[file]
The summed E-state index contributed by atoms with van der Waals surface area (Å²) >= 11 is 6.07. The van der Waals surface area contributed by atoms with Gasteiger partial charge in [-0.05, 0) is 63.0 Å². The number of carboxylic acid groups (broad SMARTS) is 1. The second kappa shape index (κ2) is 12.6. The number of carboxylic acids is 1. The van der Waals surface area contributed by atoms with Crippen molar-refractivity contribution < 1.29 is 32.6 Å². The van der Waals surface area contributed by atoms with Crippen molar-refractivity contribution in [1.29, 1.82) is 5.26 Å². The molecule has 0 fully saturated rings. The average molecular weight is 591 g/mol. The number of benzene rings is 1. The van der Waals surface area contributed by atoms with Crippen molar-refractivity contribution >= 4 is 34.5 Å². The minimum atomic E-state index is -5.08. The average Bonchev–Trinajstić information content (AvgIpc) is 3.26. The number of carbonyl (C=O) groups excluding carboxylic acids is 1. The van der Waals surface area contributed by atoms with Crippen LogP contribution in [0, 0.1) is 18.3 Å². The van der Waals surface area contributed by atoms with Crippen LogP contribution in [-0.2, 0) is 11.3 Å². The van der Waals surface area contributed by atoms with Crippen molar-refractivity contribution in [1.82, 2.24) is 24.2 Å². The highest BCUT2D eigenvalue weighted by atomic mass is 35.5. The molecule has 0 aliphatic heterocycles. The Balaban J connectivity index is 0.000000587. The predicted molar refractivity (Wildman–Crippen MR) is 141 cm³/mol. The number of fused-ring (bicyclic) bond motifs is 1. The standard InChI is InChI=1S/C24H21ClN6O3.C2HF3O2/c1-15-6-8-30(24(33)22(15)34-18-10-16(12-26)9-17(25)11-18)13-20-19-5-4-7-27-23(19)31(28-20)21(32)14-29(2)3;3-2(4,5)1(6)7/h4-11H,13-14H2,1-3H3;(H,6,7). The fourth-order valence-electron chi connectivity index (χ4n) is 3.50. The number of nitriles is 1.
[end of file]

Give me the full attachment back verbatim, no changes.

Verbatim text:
The summed E-state index contributed by atoms with van der Waals surface area (Å²) >= 11 is 6.07. The van der Waals surface area contributed by atoms with Gasteiger partial charge in [-0.05, 0) is 63.0 Å². The number of carboxylic acid groups (broad SMARTS) is 1. The second kappa shape index (κ2) is 12.6. The number of carboxylic acids is 1. The van der Waals surface area contributed by atoms with Crippen molar-refractivity contribution < 1.29 is 32.6 Å². The van der Waals surface area contributed by atoms with Crippen molar-refractivity contribution in [1.29, 1.82) is 5.26 Å². The molecule has 0 fully saturated rings. The average molecular weight is 591 g/mol. The number of benzene rings is 1. The van der Waals surface area contributed by atoms with Crippen molar-refractivity contribution >= 4 is 34.5 Å². The minimum atomic E-state index is -5.08. The average Bonchev–Trinajstić information content (AvgIpc) is 3.26. The number of carbonyl (C=O) groups excluding carboxylic acids is 1. The van der Waals surface area contributed by atoms with Crippen LogP contribution in [0, 0.1) is 18.3 Å². The van der Waals surface area contributed by atoms with Crippen LogP contribution in [-0.2, 0) is 11.3 Å². The van der Waals surface area contributed by atoms with Crippen molar-refractivity contribution in [1.82, 2.24) is 24.2 Å². The highest BCUT2D eigenvalue weighted by atomic mass is 35.5. The molecule has 0 aliphatic heterocycles. The Balaban J connectivity index is 0.000000587. The predicted molar refractivity (Wildman–Crippen MR) is 141 cm³/mol. The number of fused-ring (bicyclic) bond motifs is 1. The standard InChI is InChI=1S/C24H21ClN6O3.C2HF3O2/c1-15-6-8-30(24(33)22(15)34-18-10-16(12-26)9-17(25)11-18)13-20-19-5-4-7-27-23(19)31(28-20)21(32)14-29(2)3;3-2(4,5)1(6)7/h4-11H,13-14H2,1-3H3;(H,6,7). The fourth-order valence-electron chi connectivity index (χ4n) is 3.50. The number of nitriles is 1.